A possible sky penis has been sighted over Ramstein Air Base in Germany, but U.S. and German military officials could not say whether the phallic-looking contrails were meant to intentionally resemble an aerial putz.
Retired Air Force Master Sgt. Steven Mayne first received pictures and video of the supposed sky schlong on Friday morning, he told Task & Purpose. He then posted some of the images of the contrails on the unofficial Air Force amn/nco/snco Facebook group, for which he is the administrator.
The pictures do not provide definitive proof of a penis though. The contrail loops also resemble eyeglasses and other non-phallic items. Mayne said commenters on his Facebook page were divided on whether the pictures showed a penis in the sky or chemtrails.
Both the Navy EA-18G pilot and backseat aviator who used their plane to draw a penis in the sky were disciplined.
Air Force officials in Germany were still working on Task & Purpose’s query after the images were posted Friday afternoon. The 86th Airlift wing, which is based at Ramstein, is not home to any planes that could draw contrails in the shape of a penis, but other NATO allies also fly in the airspace around the base, a wing spokeswoman said. The 52nd Fighter Wing in Spangdahlem, Germany, which has F-16s, is looking into the matter, said a wing spokeswoman, who expected to have more information on Monday.
Meanwhile, T&P; attempted to contact German military officials, but this reporter’s German is so rusty that they are likely struggling to figure out what in the living hell this means:
Hat jemand gemeldet, dass ein Düsenflieger in der naehe von Ramstein Air Base einen grossen Schwanz in die Himmel gezeichnent hat?
Did you see this or have an idea what it is? Tell us in an email or the comments, and hopefully soon we’ll know if this is a sky penis or if people are just being Freudian.
Benjamin Franklin nailed it when he said, "Fatigue is the best pillow." True story, Benny. There's nothing like pushing your body so far past exhaustion that you'd willingly, even longingly, take a nap on a concrete slab.
Staff Sgt. Daniel Christopher Evans was arrested on Jan. 29, 2018. (Photo courtesy of Wilmington Police Department, North Carolina.)
A special operations Marine is due in court on March 7 after being arrested last year for allegedly assaulting his girlfriend, Task & Purpose has learned.
Staff Sgt. Daniel Christopher Evans was arrested and charged with assault inflicting serious injury on July 29, 2018, according to Jennifer Dandron, a spokeswoman for police in Wilmington, North Carolina. Evans is currently assigned as a Critical Skills Operator with the 2nd Marine Raider Battalion at Camp Lejeune, North Carolina, according to the Marine Corps Personnel Locator.
U.S. Army 1st Lt. Elyse Ping Medvigy conducts a call-for-fire during an artillery shoot south of Kandahar Airfield, Afghanistan, Aug. 22, 2014. Medvigy, a fire support officer assigned to the 4th Infantry Division's Company D, 1st Battalion, 12th Infantry Regiment, 4th Infantry Brigade Combat Team, is the first female company fire support officer to serve in an infantry brigade combat team supporting Operation Enduring Freedom. U.S. Army photo by Staff Sgt. Whitney Houston (Photo by U.S. Army photo by Staff Sgt. Whitney Houston)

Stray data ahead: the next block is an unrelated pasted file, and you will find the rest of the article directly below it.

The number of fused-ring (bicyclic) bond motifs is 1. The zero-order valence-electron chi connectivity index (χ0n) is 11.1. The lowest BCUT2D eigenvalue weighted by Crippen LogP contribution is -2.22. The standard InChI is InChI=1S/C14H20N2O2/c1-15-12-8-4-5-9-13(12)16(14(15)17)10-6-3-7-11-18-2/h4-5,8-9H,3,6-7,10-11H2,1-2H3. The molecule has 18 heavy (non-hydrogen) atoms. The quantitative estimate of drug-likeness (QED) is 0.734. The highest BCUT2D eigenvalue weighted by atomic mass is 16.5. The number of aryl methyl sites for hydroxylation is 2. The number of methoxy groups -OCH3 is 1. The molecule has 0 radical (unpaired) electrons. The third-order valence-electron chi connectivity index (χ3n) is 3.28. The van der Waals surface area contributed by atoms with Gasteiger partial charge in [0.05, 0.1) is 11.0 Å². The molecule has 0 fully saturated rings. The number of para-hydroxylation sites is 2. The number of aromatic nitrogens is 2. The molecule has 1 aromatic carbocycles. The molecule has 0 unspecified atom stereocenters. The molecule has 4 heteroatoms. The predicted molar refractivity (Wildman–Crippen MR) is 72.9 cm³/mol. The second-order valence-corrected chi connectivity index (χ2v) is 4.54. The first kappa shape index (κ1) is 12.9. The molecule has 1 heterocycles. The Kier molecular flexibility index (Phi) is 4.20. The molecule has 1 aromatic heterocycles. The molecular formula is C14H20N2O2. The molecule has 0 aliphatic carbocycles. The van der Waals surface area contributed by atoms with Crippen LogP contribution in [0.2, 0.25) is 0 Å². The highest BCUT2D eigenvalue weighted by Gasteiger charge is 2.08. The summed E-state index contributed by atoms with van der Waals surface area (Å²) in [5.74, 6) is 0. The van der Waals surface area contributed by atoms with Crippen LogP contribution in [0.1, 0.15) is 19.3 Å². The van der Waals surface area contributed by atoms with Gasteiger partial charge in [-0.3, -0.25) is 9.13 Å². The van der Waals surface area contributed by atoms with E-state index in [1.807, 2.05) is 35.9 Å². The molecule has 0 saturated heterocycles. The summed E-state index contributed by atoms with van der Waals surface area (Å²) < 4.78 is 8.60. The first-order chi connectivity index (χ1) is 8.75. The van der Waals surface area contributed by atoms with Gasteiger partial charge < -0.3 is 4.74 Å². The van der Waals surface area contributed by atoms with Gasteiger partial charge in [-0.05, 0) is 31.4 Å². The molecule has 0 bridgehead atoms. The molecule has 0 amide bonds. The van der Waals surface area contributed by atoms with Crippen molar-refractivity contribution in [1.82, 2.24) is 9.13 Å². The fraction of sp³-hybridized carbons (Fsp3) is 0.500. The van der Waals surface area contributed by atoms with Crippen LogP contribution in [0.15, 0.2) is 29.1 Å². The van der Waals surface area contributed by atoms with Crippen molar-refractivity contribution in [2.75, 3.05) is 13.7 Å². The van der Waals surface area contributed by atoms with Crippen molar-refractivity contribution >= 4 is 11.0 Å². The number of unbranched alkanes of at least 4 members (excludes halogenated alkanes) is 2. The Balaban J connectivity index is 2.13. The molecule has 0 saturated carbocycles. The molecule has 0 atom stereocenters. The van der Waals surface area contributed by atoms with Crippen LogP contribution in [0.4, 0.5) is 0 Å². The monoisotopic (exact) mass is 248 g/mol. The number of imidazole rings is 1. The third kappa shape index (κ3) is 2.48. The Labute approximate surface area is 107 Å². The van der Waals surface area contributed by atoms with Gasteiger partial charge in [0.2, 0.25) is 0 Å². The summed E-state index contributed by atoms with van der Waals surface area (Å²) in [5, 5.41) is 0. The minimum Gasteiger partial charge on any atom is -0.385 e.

Following Trump's inauguration, some supporters of ground combat integration assumed he would quickly move to reinstate a ban on women in jobs like the infantry. When this did not happen, advocates breathed a collective sigh of relief, and hundreds of qualified women charted a course in history by entering the newly opened occupational fields.
So earlier this week when the Wall Street Journal published an editorial against women in ground combat by conservative political commentator Heather Mac Donald, the inclination of many ground combat integration supporters was to dismiss it outright. But given Trump's proclivity to make knee jerk policy decisions in response to falling approval ratings and the court's tradition of deference to the military when it comes to policies affecting good order and discipline, it would be unwise to assume the 2016 lifting of the ban on women in ground combat is a done deal.
R. Lee Ermey was laid to rest at Arlington National Cemetery on Friday.
Best known for his iconic role as the Marine Corps drill instructor Gunnery Sgt. Hartman in the war drama Full Metal Jacket, Ermey died April 15, 2018 at age 74 due to complications from pneumonia, Task & Purpose previously reported.
A B-2 Spirit bomber deployed from Whiteman Air Force Base, Missouri, and F-22 Raptors from the Hawaii Air National Guard's 154th Wing fly near Joint Base Pearl Harbor-Hickam, Hawaii, during a interoperability training mission Jan. 15, 2019. (U.S. Air Force/Master Sgt. Russ Scalf)
The U.S. Air Force has two of its most elite aircraft — the B-2 Spirit bomber and the F-22 Raptor — training together in the Pacific, reassuring America's allies and sending a warning to strategic competitors and adversaries about the sheer power the U.S. brings to the table.
These stunning photos show the powerful aircraft tearing across the Pacific, where the U.S. has increasingly found itself facing challenges from a rising China.